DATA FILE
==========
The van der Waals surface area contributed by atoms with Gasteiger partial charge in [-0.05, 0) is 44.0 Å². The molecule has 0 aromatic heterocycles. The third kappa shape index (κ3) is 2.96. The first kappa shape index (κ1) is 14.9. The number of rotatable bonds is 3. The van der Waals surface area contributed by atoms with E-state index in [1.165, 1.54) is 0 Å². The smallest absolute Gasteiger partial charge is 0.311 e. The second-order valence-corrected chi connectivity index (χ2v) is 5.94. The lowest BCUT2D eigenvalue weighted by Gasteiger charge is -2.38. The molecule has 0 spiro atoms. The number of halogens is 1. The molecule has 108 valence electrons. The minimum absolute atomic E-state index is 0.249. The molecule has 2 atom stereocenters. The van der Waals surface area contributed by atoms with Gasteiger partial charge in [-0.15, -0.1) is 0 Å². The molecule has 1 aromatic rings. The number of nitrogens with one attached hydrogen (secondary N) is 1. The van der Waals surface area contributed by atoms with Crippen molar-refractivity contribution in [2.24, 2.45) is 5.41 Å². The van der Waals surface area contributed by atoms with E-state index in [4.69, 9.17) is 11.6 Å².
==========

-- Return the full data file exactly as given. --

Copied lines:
The van der Waals surface area contributed by atoms with Gasteiger partial charge in [-0.05, 0) is 44.0 Å². The molecule has 0 aromatic heterocycles. The third kappa shape index (κ3) is 2.96. The first kappa shape index (κ1) is 14.9. The number of rotatable bonds is 3. The van der Waals surface area contributed by atoms with E-state index in [1.165, 1.54) is 0 Å². The smallest absolute Gasteiger partial charge is 0.311 e. The second-order valence-corrected chi connectivity index (χ2v) is 5.94. The lowest BCUT2D eigenvalue weighted by Gasteiger charge is -2.38. The molecule has 0 spiro atoms. The number of halogens is 1. The molecule has 108 valence electrons. The minimum absolute atomic E-state index is 0.249. The molecule has 2 atom stereocenters. The van der Waals surface area contributed by atoms with Gasteiger partial charge in [-0.15, -0.1) is 0 Å². The molecule has 1 aromatic rings. The number of nitrogens with one attached hydrogen (secondary N) is 1. The van der Waals surface area contributed by atoms with Crippen molar-refractivity contribution in [2.24, 2.45) is 5.41 Å². The van der Waals surface area contributed by atoms with E-state index in [4.69, 9.17) is 11.6 Å².